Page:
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The fight over vaccine IP at the WTO

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As the world struggled to deal with the effects of the COVID-19 pandemic, it had very little hope for a vaccine since vaccine development typically involves a long, complex process. Fortunately, to the world’s relief, viable vaccines were available much sooner than expected.

Although vaccine approvals were good news, a new problem arose: access to vaccines. Wealthy nations were able to fund and produce vaccines, while the poorer countries could not do so. Not only were rich nations able to launch vaccine drives, but they also negotiated massive bilateral deals with vaccine manufacturers for advance orders, leaving little for others.

Thus, in October 2020, India and South Africa asked the World Trade Organization (WTO) to temporarily suspend intellectual property rights in order to make COVID-19 vaccines and other new technologies more available to the rest of the world. But the wealthier nations like Norway, Canada, the US, and the UK, rejected such requests, stating that the IP system was necessary to incentivize new vaccine and treatment inventions. According to the International Federation of Pharmaceutical Manufacturers & Associations (IFPMA), “diluting national and international IP frameworks during this pandemic is counterproductive… IP enables research and development and ensures that the next generation of inventors and investors will remain engaged.”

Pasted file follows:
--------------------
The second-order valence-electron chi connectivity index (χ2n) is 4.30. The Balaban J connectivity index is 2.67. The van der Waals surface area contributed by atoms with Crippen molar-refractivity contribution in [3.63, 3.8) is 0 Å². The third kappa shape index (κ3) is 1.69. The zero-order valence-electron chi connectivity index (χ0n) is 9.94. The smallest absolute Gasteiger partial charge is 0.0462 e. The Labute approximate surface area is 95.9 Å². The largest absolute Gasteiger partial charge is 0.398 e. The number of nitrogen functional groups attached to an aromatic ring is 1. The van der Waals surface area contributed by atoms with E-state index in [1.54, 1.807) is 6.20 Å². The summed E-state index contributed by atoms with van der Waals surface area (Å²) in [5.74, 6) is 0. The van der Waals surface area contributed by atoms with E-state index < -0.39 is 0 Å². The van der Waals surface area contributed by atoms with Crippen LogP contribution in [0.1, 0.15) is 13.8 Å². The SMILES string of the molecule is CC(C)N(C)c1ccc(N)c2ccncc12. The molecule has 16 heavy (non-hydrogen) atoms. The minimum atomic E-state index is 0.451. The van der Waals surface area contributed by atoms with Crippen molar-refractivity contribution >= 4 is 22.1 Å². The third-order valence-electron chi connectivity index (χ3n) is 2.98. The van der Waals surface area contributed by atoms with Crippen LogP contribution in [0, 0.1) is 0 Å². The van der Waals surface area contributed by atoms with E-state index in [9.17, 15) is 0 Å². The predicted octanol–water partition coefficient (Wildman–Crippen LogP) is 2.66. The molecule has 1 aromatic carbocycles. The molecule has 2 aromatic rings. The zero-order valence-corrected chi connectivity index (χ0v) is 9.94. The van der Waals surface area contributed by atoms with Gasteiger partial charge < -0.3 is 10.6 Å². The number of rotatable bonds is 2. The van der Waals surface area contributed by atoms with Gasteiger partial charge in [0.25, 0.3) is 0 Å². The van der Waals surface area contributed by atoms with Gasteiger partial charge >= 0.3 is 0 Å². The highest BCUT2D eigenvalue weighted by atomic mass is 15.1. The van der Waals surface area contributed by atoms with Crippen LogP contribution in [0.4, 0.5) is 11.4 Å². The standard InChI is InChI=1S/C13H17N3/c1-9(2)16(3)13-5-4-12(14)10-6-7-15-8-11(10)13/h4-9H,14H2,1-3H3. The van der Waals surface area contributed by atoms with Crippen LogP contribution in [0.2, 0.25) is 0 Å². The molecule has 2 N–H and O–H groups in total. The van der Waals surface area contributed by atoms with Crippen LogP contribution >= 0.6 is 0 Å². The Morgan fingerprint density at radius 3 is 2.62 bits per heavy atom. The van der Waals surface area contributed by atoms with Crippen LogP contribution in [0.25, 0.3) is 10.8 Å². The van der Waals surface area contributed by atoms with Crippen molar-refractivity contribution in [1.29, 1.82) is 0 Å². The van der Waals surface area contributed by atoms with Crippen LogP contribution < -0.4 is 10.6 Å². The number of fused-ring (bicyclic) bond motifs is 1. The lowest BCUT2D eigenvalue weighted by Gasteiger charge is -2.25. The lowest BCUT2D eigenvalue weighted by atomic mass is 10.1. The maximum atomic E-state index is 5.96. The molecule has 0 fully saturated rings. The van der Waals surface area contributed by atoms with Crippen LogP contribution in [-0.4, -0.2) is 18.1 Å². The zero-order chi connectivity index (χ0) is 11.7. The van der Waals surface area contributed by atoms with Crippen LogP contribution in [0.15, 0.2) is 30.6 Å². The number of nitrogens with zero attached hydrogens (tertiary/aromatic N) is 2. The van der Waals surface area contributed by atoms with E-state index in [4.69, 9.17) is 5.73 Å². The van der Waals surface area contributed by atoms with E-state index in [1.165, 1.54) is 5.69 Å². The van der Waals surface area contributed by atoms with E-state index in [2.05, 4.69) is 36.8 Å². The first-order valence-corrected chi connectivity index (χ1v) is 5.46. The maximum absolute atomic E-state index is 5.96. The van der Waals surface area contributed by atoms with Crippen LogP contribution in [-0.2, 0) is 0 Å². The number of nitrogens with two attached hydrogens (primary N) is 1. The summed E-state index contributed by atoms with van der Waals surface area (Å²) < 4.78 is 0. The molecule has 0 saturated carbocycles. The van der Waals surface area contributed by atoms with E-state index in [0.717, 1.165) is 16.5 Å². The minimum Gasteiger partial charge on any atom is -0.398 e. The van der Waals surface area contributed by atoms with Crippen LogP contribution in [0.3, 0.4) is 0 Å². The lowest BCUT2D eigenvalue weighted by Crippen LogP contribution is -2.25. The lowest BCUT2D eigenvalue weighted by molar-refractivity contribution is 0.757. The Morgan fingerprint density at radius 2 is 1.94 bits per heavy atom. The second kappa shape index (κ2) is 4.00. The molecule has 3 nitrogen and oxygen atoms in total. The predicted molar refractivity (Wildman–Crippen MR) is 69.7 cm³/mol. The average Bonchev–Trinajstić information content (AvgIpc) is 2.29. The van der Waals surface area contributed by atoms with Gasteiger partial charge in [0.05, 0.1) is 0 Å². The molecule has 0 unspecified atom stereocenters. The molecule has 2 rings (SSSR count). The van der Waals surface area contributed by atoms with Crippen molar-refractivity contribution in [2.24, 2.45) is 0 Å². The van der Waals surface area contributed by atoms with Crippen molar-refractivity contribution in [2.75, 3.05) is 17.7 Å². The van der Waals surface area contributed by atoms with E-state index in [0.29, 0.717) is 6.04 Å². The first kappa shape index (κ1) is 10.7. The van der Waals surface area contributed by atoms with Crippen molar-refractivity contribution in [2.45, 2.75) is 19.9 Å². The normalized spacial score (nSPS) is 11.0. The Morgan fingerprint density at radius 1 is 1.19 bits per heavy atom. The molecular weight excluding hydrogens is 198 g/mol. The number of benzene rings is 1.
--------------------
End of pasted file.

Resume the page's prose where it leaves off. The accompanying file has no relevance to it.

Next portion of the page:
The World Trade Organization’s Trade-Related Aspects of Intellectual Property Rights (TRIPS) council has decided to step in to handle the matter. But since the WTO is a consensus organization meaning every member must agree to a proposal for it to pass, finding common ground on the waiver issue is proving difficult. Thus, the consensus is still far off as citizens of the poorer nations continue to die from the lack of access. According to Okonjo-Iweala, vaccine scarcity means that 75 countries are moving forward with vaccination while 115 countries continue to wait.

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As a compromise, WTO Director-General Ngozi Okonjo-Iweala has put forward a proposal, suggesting vaccine manufacturers take more action to increase production in countries suffering from vaccine shortages. The Director-General also noted that issues like the scarcity of raw materials, shortage of qualified and experienced personnel, supply chain problems linked to export restrictions, and excessive bureaucracy were hampering vaccine production. This means the WTO’s role as a trade facilitator is now more relevant than ever to reduce such constraints to speed up worldwide vaccine distribution.

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